Following is a question by the Hon Albert Chan and a written reply by the Secretary for Development, Mr Paul Chan, in the Legislative Council today (April 30):
I have learnt that, owing to rising wages and prices of materials, the current actual costs of the Ten Major Infrastructure Projects proposed by the Chief Executive of the last term in 2007 are much higher than the originally estimated costs. In this connection, will the Government inform this Council:
(1) of the respective and aggregate costs of the Ten Major Infrastructure Projects expressed at today's prices, and their rates of increase as compared to the originally estimated costs; and
(2) whether the authorities will consider assessing afresh the urgency of these infrastructure projects, and postpone the completion of those projects which are less urgent, so as to alleviate the pressure on construction manpower during peak construction period; if they will, of the details; if not, the reasons for that?
(1) Since 2007, the HKSAR Government has been implementing a massive infrastructure development programme, comprising the Ten Major Infrastructure Projects (TMIPs) and other public works projects of varying scales, in order to revive Hong Kong's economy and meeting the diverse needs of the community. The TMIPs include projects that have already commenced works as well as those scheduled for later development to meet housing and other demands of Hong Kong's growing population in future.
To date, seven of the TMIPs have obtained funding approval from the Finance Committee and have commenced works, with a total capital investment of over $300 billion (see Annex). Among these projects, only the Hong Kong Link Road of the Hong Kong-Zhuhai-Macao Bridge project needed to increase its approved project estimates (note: The approved project estimate is the project estimate in money-of-the-day prices as approved by the Finance Committee) from $16.2 billion to $25.1 billion.
(2) The Government is now reviewing and planning for the remaining TMIPs. All along, the Government has been taking forward infrastructure projects in an orderly manner. As such, the TMIPs are now at different stages. Moreover, the large-scale projects that extend over a longer time period, such as the Kai Tak Development, will be implemented in phases to facilitate more efficient allocation of resources. However, as unforeseen circumstances appeared during implementation, such as judicial review and consultation exercises that had taken longer than expected, some of these projects have suffered from delay.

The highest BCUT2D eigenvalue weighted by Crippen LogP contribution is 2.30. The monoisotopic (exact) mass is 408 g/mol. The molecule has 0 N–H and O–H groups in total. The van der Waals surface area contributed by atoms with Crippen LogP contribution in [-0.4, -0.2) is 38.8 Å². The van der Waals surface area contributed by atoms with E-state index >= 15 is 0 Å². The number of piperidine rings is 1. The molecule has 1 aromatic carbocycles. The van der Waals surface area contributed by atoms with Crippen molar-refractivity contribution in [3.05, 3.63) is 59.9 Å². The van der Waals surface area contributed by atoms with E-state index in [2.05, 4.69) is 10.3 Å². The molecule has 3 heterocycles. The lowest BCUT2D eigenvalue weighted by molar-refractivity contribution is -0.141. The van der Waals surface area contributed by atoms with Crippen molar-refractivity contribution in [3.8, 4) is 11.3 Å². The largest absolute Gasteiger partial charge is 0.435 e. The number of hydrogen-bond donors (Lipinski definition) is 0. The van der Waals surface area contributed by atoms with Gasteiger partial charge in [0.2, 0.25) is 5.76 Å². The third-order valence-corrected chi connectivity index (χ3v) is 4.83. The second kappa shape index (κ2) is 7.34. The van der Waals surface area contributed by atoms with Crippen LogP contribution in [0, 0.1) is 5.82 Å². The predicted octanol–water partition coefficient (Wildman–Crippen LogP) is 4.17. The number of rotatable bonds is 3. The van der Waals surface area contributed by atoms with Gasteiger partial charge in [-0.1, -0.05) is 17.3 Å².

To date, seven of the TMIPs have entered the construction stage. We are pressing ahead with the works as scheduled with a view to completing the projects on time. Suspending or deferring these projects that have been contracted out might incur significant economic losses or lead to claims for breach of contracts.
On the other hand, according to the projection of the Construction Industry Council as at end October 2013, the overall construction expenditure forecasts for both public and private sectors will continue to stand at a high level, ranging from $160 billion to $190 billion a year. Postponing the TMIPs may run the risk of creating a more acute construction peak several years later, resulting in even higher project prices, giving rise to more intense labour demand and at the same time, deferring the realisation of the economic and social benefits of these projects. Therefore, we do not consider it appropriate to defer the worthy TMIPs. The Government would coordinate with relevant bureaux and departments to ensure they would co-operate closely to implement the remaining projects in an effective and orderly manner, with due regard to the merits of individual projects and the financial sustainability of the overall Capital Works Programme, in order to meet the public's aspirations and further Hong Kong's development.
Ends/Wednesday, April 30, 2014
Issued at HKT 15:35